If you’ve ever gotten a sudden toothache while flying, only to have the toothache totally disappear when you land, you may be wondering what happened. Was it all in your head? Can flying really cause a toothache? Find out why you may get toothaches when you fly!
First of all, yes. Flying on an airplane can cause a toothache. How? Well, the answer lies in the pressure change caused by flying on an airplane. Most planes fly at nearly 40,000 feet in the air. The air at this height is too thin for us to breathe properly, which is why airplanes are pressurized.
However, airplanes do not have the same air pressure that is normal at sea level. The cabin is pressurized to the equivalent of about 6,000-8,000 feet of height. As we rise from sea level and the cabin pressure changes, air expands slightly. This is why your ears “pop” as the air inside escapes, and the pressure equalizes.
This is also why you may get a toothache on a plane. If you have a hole in your tooth from a cavity and air is stuck in it, it will try to expand as the plane rises. The same thing can happen if you have a filling or crown that has a gap where air can get trapped.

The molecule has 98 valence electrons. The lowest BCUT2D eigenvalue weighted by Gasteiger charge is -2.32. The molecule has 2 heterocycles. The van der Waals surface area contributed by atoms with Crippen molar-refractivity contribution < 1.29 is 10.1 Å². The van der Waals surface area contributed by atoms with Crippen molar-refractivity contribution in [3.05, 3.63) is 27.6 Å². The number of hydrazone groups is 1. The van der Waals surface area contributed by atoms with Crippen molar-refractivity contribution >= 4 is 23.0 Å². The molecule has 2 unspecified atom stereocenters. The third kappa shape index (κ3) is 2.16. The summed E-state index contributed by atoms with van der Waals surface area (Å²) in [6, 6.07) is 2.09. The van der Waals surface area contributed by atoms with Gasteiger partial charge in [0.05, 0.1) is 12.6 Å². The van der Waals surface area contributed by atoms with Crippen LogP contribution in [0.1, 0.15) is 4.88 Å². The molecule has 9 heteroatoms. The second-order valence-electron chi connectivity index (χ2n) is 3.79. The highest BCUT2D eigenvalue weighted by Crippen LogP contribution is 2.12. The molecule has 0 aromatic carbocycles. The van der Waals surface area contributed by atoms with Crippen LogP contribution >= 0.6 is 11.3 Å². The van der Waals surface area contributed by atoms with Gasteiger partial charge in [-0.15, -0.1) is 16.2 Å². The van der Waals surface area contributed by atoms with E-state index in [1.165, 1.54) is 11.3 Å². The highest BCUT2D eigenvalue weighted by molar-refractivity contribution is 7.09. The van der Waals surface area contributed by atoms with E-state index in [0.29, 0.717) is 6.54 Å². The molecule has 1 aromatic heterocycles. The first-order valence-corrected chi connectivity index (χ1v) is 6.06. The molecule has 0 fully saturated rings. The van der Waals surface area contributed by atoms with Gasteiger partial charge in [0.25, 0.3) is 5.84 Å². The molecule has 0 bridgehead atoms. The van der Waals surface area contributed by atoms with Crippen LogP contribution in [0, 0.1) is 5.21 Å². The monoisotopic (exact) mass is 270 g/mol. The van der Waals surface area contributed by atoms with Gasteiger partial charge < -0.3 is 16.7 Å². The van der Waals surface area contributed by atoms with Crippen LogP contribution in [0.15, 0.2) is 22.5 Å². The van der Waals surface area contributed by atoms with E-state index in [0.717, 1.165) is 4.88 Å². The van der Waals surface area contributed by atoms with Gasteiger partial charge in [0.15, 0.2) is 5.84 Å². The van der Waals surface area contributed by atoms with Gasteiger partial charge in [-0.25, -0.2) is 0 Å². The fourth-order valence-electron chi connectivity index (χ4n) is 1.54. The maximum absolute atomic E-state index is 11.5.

As the plane rises, this pressure will continue to build, and it could press down on the nerves below your tooth. In turn, this causes a toothache.
Yes, flying can cause a toothache. However, healthy teeth will not ache when you fly, because there is no air trapped inside them. A toothache on a plane means that there is something wrong with your tooth or dental work. Your filling or crown may be loose, causing an air gap, or you might have an untreated cavity
Either way, you should get help from a dentist right away. Failing to get treatment for a cavity may lead to a tooth infection, and if your dental work is failing or old, this can also cause complications beyond toothaches while flying. Restoring your tooth with a new crown or filling is the best way to eliminate air pockets and prevent toothaches while flying!
Got a plane to catch tomorrow morning? Don’t have time to see Dr. Lisa Skutak for treatment? You can take medicine like ibuprofen and use a topical pain reliever like Orajel to get some relief if your tooth starts to hurt while you fly.
But remember, this is a temporary solution. You need to have your tooth treated as soon as possible to prevent further decay or complications. See Dr. Skutak as soon as you can after your trip!
The phenomenon of getting a toothache on an airplane is real. And with proper care from Skutak Dental in Rothschild, Wausau and Schofield, you can make sure you never have to worry about your tooth hurting during a flight again. Contact us now at (715) 355-4433 for an appointment, or stop by our office at 700 Eagle Nest Boulevard, Suite E, Rothschild, WI 54474.